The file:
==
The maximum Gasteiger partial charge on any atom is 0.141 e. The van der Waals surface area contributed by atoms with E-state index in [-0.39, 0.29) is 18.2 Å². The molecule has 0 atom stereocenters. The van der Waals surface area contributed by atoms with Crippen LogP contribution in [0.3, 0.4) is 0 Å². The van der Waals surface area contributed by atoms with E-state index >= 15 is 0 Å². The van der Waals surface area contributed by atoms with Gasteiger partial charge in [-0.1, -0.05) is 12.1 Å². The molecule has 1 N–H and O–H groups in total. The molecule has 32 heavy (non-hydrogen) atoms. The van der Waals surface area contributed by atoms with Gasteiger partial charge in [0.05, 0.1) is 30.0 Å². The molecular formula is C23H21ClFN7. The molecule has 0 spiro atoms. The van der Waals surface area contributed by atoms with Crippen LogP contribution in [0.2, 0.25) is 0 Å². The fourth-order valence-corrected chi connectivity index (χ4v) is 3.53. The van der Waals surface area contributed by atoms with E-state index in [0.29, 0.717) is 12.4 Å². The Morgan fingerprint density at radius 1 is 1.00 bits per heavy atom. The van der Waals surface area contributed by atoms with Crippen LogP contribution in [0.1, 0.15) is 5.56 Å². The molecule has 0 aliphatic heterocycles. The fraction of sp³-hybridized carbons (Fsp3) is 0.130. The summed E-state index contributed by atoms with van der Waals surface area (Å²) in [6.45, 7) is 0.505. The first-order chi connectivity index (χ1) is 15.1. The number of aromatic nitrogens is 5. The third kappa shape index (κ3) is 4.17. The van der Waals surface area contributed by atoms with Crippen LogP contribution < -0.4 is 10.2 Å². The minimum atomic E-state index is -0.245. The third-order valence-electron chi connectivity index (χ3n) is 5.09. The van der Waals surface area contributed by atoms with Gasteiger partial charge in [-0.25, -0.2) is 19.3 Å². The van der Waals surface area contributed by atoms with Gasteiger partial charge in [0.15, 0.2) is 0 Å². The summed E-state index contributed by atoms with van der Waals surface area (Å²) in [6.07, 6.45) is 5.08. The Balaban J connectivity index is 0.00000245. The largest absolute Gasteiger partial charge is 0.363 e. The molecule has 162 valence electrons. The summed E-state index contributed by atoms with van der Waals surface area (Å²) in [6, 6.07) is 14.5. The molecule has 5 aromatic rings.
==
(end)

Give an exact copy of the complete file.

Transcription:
The maximum Gasteiger partial charge on any atom is 0.141 e. The van der Waals surface area contributed by atoms with E-state index in [-0.39, 0.29) is 18.2 Å². The molecule has 0 atom stereocenters. The van der Waals surface area contributed by atoms with Crippen LogP contribution in [0.3, 0.4) is 0 Å². The van der Waals surface area contributed by atoms with E-state index >= 15 is 0 Å². The van der Waals surface area contributed by atoms with Gasteiger partial charge in [-0.1, -0.05) is 12.1 Å². The molecule has 1 N–H and O–H groups in total. The molecule has 32 heavy (non-hydrogen) atoms. The van der Waals surface area contributed by atoms with Gasteiger partial charge in [0.05, 0.1) is 30.0 Å². The molecular formula is C23H21ClFN7. The molecule has 0 spiro atoms. The van der Waals surface area contributed by atoms with Crippen LogP contribution in [0.2, 0.25) is 0 Å². The fourth-order valence-corrected chi connectivity index (χ4v) is 3.53. The van der Waals surface area contributed by atoms with E-state index in [0.29, 0.717) is 12.4 Å². The Morgan fingerprint density at radius 1 is 1.00 bits per heavy atom. The van der Waals surface area contributed by atoms with Crippen LogP contribution in [0.1, 0.15) is 5.56 Å². The molecule has 0 aliphatic heterocycles. The fraction of sp³-hybridized carbons (Fsp3) is 0.130. The summed E-state index contributed by atoms with van der Waals surface area (Å²) in [6.45, 7) is 0.505. The first-order chi connectivity index (χ1) is 15.1. The number of aromatic nitrogens is 5. The third kappa shape index (κ3) is 4.17. The van der Waals surface area contributed by atoms with Crippen LogP contribution < -0.4 is 10.2 Å². The minimum atomic E-state index is -0.245. The third-order valence-electron chi connectivity index (χ3n) is 5.09. The van der Waals surface area contributed by atoms with Gasteiger partial charge in [-0.25, -0.2) is 19.3 Å². The van der Waals surface area contributed by atoms with Gasteiger partial charge in [0.15, 0.2) is 0 Å². The summed E-state index contributed by atoms with van der Waals surface area (Å²) in [6.07, 6.45) is 5.08. The Balaban J connectivity index is 0.00000245. The largest absolute Gasteiger partial charge is 0.363 e. The molecule has 162 valence electrons. The summed E-state index contributed by atoms with van der Waals surface area (Å²) in [6, 6.07) is 14.5. The molecule has 5 aromatic rings.